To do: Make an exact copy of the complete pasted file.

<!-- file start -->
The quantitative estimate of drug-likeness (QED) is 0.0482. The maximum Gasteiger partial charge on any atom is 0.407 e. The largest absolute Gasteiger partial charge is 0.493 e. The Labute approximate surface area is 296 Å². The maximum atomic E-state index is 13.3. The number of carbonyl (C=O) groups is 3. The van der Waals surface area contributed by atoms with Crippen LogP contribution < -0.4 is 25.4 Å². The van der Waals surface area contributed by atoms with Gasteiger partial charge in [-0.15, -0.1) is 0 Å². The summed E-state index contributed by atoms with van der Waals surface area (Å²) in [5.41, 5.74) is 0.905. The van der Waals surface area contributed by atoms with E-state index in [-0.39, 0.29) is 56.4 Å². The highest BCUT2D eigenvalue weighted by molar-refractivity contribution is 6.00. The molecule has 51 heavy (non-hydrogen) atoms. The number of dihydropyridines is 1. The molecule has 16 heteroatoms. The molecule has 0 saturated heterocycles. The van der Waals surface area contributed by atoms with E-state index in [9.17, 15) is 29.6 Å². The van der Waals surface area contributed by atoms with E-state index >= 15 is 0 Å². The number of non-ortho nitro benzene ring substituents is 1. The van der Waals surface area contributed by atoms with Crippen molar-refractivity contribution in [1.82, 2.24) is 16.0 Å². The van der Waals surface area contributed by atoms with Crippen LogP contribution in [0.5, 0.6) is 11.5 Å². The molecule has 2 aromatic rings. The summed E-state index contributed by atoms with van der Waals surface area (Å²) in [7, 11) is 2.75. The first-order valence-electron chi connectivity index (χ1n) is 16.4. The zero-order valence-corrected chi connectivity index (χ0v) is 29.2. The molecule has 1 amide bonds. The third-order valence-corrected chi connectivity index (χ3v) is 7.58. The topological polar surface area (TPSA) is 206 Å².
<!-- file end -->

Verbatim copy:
The quantitative estimate of drug-likeness (QED) is 0.0482. The maximum Gasteiger partial charge on any atom is 0.407 e. The largest absolute Gasteiger partial charge is 0.493 e. The Labute approximate surface area is 296 Å². The maximum atomic E-state index is 13.3. The number of carbonyl (C=O) groups is 3. The van der Waals surface area contributed by atoms with Crippen LogP contribution < -0.4 is 25.4 Å². The van der Waals surface area contributed by atoms with Gasteiger partial charge in [-0.15, -0.1) is 0 Å². The summed E-state index contributed by atoms with van der Waals surface area (Å²) in [5.41, 5.74) is 0.905. The van der Waals surface area contributed by atoms with E-state index in [-0.39, 0.29) is 56.4 Å². The highest BCUT2D eigenvalue weighted by molar-refractivity contribution is 6.00. The molecule has 51 heavy (non-hydrogen) atoms. The number of dihydropyridines is 1. The molecule has 16 heteroatoms. The molecule has 0 saturated heterocycles. The van der Waals surface area contributed by atoms with E-state index in [9.17, 15) is 29.6 Å². The van der Waals surface area contributed by atoms with E-state index >= 15 is 0 Å². The number of non-ortho nitro benzene ring substituents is 1. The van der Waals surface area contributed by atoms with Crippen molar-refractivity contribution in [1.82, 2.24) is 16.0 Å². The van der Waals surface area contributed by atoms with Crippen LogP contribution in [0.5, 0.6) is 11.5 Å². The molecule has 2 aromatic rings. The summed E-state index contributed by atoms with van der Waals surface area (Å²) in [7, 11) is 2.75. The first-order valence-electron chi connectivity index (χ1n) is 16.4. The zero-order valence-corrected chi connectivity index (χ0v) is 29.2. The molecule has 1 amide bonds. The third-order valence-corrected chi connectivity index (χ3v) is 7.58. The topological polar surface area (TPSA) is 206 Å².